Critical critiques …

Why bother to join a critique group? Why not ask your best friend, your husband, and if you are very courageous, your kids. Afterall, these are the people who love you and want the best for you. Why wouldn’t they make the best readers, the best critique partners? 

It is because they love you, they become blind to your foibles, follies, flaws and faults. They would never hurt your feelings telling you the opening is a yawn, stop talking so much and get to the point. 

It doesn’t matter what time in your life you make the decision that the writer’s life is what you want. Once you have stepped out of the closet into daylight, you begin the process of learning about yourself and your work. 

For most of us, that first novel may not hit the top ten of the best seller’s list, but may instead sit on a shelf never to be sanctified between the covers. 

Critique groups and partners come in a variety of styles and types and can be found in your hometown, a few miles down the interstate or in cyber space. Wherever they are, they are a vital tool for both unpublished and veteran authors. 

For years I was reluctant to do anything with what sat at the back of the bookcase, covered in dust and buried in old newspapers and magazines. Then I decided to take myself and one story out into the light of day and joined a critique group in a local library. (Libraries, by the way are a great resource and the first place to look for a critique group in your city, town or burb.) 

During the first two years I visited other groups. Don’t be shy or afraid to experiment with new groups. If you have never been a “joiner” this is a good time to start and the best way to hone your craft. 

Soon I will embark on yet another journey … I will begin critique training with my new group at the RWA-Women’s Fiction chapter. I will learn with other aspiring authors, the delicate balance needed to critique  others and use their critique to improve my work. 

The special skills needed to be a good critique partner are patience, a good ear and knowing how to create the “sandwich.” Provide positive feedback before and after and use the middle to help another writer zero in on what they need to improve their writing skills. Gladly, we do not need to possess the discerning eye of an editor, as this writer spells phonetically. 

I would love to find a partner who can enjoy and relate to how and what I write. I hope I find hers equally intriguing, entertaining and enjoyable. I look forward to exploring sub-genre groups I have yet to read.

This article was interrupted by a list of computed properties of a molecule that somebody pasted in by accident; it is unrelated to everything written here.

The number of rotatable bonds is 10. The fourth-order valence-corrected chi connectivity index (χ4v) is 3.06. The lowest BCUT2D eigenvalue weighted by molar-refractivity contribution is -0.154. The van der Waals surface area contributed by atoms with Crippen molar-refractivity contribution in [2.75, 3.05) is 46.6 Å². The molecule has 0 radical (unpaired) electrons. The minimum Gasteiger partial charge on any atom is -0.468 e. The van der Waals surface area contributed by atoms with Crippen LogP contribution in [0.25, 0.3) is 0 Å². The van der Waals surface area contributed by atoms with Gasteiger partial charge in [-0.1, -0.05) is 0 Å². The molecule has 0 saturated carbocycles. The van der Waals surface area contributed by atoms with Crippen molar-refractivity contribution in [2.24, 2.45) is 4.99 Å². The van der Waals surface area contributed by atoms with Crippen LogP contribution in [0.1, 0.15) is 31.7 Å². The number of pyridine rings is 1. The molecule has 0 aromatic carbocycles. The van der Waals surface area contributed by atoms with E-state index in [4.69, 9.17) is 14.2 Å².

Why do we need a critique group? To give us the support we need as we write and rewrite the best work we can produce. 

And of course, to teach us to pay it forward and give the same support to others.

To each his own
passions with,


Photograph by JenG 


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4 responses to “Critical critiques …

  1. First, let me say that I love your blog. Second, let me say that I love NYC and I think you are living my fantasy. Well, maybe, I don’t know all that much about you…yet! Third, let me say that I was once part of a critique group which was invaluable in helping me grow and improve as a writer and editor. But after a couple of years, I felt the need to break from the group and go solo for a while (maybe forever!) because I think you can get to a point where your work is overly critiqued, and you end up trying to make it appeal to everyone, and thus, it turns out totally bland and boring. Perhaps that was just my experience, but I think I am at a place now where I can see the problems in my own work and stay true to my vision and my voice.

    Good luck!


  2. christicorbett


    I belong to a bi-weekly critique group and have a beta reader as well.
    But, like Lucie who commented above, I’m starting to trust in myself that I know where I need to make corrections and where I need to leave it alone.

    Great post!
    Christi Corbett


  3. PK Hrezo

    I’ve learned that friends/fam never tell you what needs improving cuz they only see the good stuff. That’s kind of nice too, but not if you’re hoping to improve.

    I totally agree that all writers should learn how to crit the right way. We should be not be picking apart others work, but mentioning what works and doesn’t work for yourself as a reader. I’ve also found that this varies and sometimes even contradicts. What one CP may love, another will hate. It can be maddening.

    But in the end, when you have so much feedback to go on, a writer knows how to evaluate and make the best decision based on ALL the feedback. Giving crits also helps me grow as a writer. And I think it’s always important to show gratitude for someone who takes the time to crit, even if you may not agree with everything.

    So thank YOU, Florence. For making time for my work. 🙂


  4. I’m such a loner, a critique group only confuses me. I heard the wonderful mystery writer, Tony Hillerman, say: “Never ask another writer to critique your work. He’ll tell you how =he= would write it.” Tony asked his wife to read his stuff. If she said, “Oh, this is good,” he knew he needed to work on it. If she said enthusiastically, “Oh, Tony, this is great,” he knew he had about hit it.

    I have found my best critique person was a neighbor who loved me and read voraciously what I was writing at the time. She pretty much did as Tony’s wife, only she was bluntly honest when it came to, “Honey, this is boring.”

    I love, love, Love your blog!


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